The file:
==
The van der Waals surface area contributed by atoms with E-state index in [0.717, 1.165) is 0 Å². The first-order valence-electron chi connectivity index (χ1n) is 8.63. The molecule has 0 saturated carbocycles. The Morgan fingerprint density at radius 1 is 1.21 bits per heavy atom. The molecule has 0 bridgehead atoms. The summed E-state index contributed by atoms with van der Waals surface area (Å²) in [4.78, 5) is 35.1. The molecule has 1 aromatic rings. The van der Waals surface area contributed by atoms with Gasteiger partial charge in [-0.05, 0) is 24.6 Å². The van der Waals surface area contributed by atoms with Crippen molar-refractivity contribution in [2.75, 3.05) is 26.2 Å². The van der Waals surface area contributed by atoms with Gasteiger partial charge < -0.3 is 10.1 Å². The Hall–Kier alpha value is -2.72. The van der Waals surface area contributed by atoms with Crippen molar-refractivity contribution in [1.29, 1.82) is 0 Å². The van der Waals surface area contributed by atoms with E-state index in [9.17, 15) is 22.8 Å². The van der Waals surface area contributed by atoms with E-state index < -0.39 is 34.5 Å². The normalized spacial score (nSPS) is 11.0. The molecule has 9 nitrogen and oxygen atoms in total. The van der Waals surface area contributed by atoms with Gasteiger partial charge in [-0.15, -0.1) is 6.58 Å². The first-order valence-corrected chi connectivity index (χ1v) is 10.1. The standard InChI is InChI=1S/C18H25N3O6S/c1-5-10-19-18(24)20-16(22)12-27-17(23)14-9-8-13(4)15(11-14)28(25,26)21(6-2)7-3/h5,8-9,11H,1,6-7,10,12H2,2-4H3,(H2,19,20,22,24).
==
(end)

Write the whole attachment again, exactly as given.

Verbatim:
The van der Waals surface area contributed by atoms with E-state index in [0.717, 1.165) is 0 Å². The first-order valence-electron chi connectivity index (χ1n) is 8.63. The molecule has 0 saturated carbocycles. The Morgan fingerprint density at radius 1 is 1.21 bits per heavy atom. The molecule has 0 bridgehead atoms. The summed E-state index contributed by atoms with van der Waals surface area (Å²) in [4.78, 5) is 35.1. The molecule has 1 aromatic rings. The van der Waals surface area contributed by atoms with Gasteiger partial charge in [-0.05, 0) is 24.6 Å². The van der Waals surface area contributed by atoms with Crippen molar-refractivity contribution in [2.75, 3.05) is 26.2 Å². The van der Waals surface area contributed by atoms with Gasteiger partial charge < -0.3 is 10.1 Å². The Hall–Kier alpha value is -2.72. The van der Waals surface area contributed by atoms with Crippen molar-refractivity contribution in [1.29, 1.82) is 0 Å². The van der Waals surface area contributed by atoms with E-state index in [9.17, 15) is 22.8 Å². The van der Waals surface area contributed by atoms with E-state index < -0.39 is 34.5 Å². The normalized spacial score (nSPS) is 11.0. The molecule has 9 nitrogen and oxygen atoms in total. The van der Waals surface area contributed by atoms with Gasteiger partial charge in [-0.15, -0.1) is 6.58 Å². The first-order valence-corrected chi connectivity index (χ1v) is 10.1. The standard InChI is InChI=1S/C18H25N3O6S/c1-5-10-19-18(24)20-16(22)12-27-17(23)14-9-8-13(4)15(11-14)28(25,26)21(6-2)7-3/h5,8-9,11H,1,6-7,10,12H2,2-4H3,(H2,19,20,22,24).